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December 5, 2022

Toluene found at Mullumbimby’s old hospital site

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The NSW Government gifted the Byron Shire Council the opportunity to buy back the Mullumbimby Hospital site. Photo Aslan Shand

Yet another contamination concern has been uncovered at the site of the old Mullum Hospital, adding an extra $1.5 million to the already ballooning cost of remediating the land.

The agenda for this week’s Byron Shire Council meeting reveals that, following the removal of the asbestos-riddled buildings on the site, the potentially hazardous substance toluene was found.

A derivative of benzene, toluene is a colourless, water-soluble hydrocarbon.

Exposure to the substance has a number of health impacts, ranging from eye and nose irritation, to liver and kidney damage in cases of extended, high-level exposure.

The discovery is set to add significantly to both the cost and time required to prepare the site for community use following the State Government’s decision to gift it to the community in 2017.

With this latest financial hit, that ‘gift’ has now cost the community in excess of $5m, the vast majority of which has been spent on site remediation.

This is before a single cent has been spent on building anything on the site.

Further investigation and remediation

The discovery of toluene means significant additional investigation and remediation work will be required, according to the staff report on the issue.

This includes capping a significant area of the property, primarily where the former hospital buildings were located.

‘The Remediation Action Plan also requires the removal of trees within the capped area, which must be done in a prescribed way to ensure containment of asbestos contamination,’ Council’s manager of assets and major projects, Phil Warner, said in the staff report on the issue.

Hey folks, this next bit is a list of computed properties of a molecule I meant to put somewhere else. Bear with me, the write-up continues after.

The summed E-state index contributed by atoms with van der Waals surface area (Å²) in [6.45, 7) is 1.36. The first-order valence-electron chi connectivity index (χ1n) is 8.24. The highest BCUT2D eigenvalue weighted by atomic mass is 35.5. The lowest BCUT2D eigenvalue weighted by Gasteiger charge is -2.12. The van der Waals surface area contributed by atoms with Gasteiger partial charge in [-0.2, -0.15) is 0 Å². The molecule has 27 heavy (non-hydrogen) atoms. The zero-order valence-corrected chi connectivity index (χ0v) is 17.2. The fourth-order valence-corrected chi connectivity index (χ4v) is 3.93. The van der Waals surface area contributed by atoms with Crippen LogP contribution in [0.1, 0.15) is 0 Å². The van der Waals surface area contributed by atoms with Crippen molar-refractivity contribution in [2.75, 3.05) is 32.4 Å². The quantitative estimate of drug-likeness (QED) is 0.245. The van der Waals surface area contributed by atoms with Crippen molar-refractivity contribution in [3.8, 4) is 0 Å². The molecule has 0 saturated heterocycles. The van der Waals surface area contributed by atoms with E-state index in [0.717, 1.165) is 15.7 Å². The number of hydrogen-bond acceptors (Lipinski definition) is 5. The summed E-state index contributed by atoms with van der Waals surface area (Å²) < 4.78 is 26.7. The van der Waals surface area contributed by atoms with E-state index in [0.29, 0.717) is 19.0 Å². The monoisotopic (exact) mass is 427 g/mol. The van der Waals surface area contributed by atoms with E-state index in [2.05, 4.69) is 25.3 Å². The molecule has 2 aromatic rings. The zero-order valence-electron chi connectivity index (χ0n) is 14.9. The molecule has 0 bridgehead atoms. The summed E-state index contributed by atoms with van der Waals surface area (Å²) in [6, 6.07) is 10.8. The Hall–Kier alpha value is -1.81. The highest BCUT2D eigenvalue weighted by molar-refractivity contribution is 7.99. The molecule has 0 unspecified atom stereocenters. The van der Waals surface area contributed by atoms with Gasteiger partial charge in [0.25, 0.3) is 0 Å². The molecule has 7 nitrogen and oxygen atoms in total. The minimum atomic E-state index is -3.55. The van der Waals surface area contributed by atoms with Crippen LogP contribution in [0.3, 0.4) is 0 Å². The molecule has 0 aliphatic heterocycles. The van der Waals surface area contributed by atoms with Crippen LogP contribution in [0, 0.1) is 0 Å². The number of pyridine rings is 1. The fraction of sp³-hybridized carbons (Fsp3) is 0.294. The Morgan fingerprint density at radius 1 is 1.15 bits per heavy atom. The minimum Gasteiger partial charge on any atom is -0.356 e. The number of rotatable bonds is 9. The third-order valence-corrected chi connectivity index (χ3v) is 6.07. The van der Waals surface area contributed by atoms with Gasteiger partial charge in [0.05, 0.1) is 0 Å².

The cost and time required to complete this remediation is heavily dependent on the direction of the registered auditor contracted by Council to independently monitor the remediation work.

‘Council cannot control the level of work or timeframes required by the auditor to complete requirements,’ Mr Warner said.

Council has twice discovered that asbestos levels were higher than initially thought, leading to a seemingly ever-expanding process of investigation and remediation.

History

Council has already borrowed $3.33 million to pay for this work, with total interest payments for that loan set to be $124,000.

It is predicted that remediating the toluene contamination will cost an additional $1.15 million. However, staff have recommended borrowing $1.5 million for the work ‘in case there are any other unforeseen costs’.

‘The understanding is that outcomes on the former Mullumbimby Hospital site will generate sufficient return to Council to recover all of the costs Council has invested,’ Mr Warner said.

‘The proposed time frame for finalisation of the remediation works will then give nearly two years to Council to generate that return, to recover its costs, before the loans have to be fully repaid’. 

He added interest rates for loan borrowings are still very favourable.


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1 COMMENT

  1. ‘Free lunches’ (or free anything else) come at a cost! Whoever on Council pushed for acquisition of the site had a deficit of foresight (not that that’s new with BSC).

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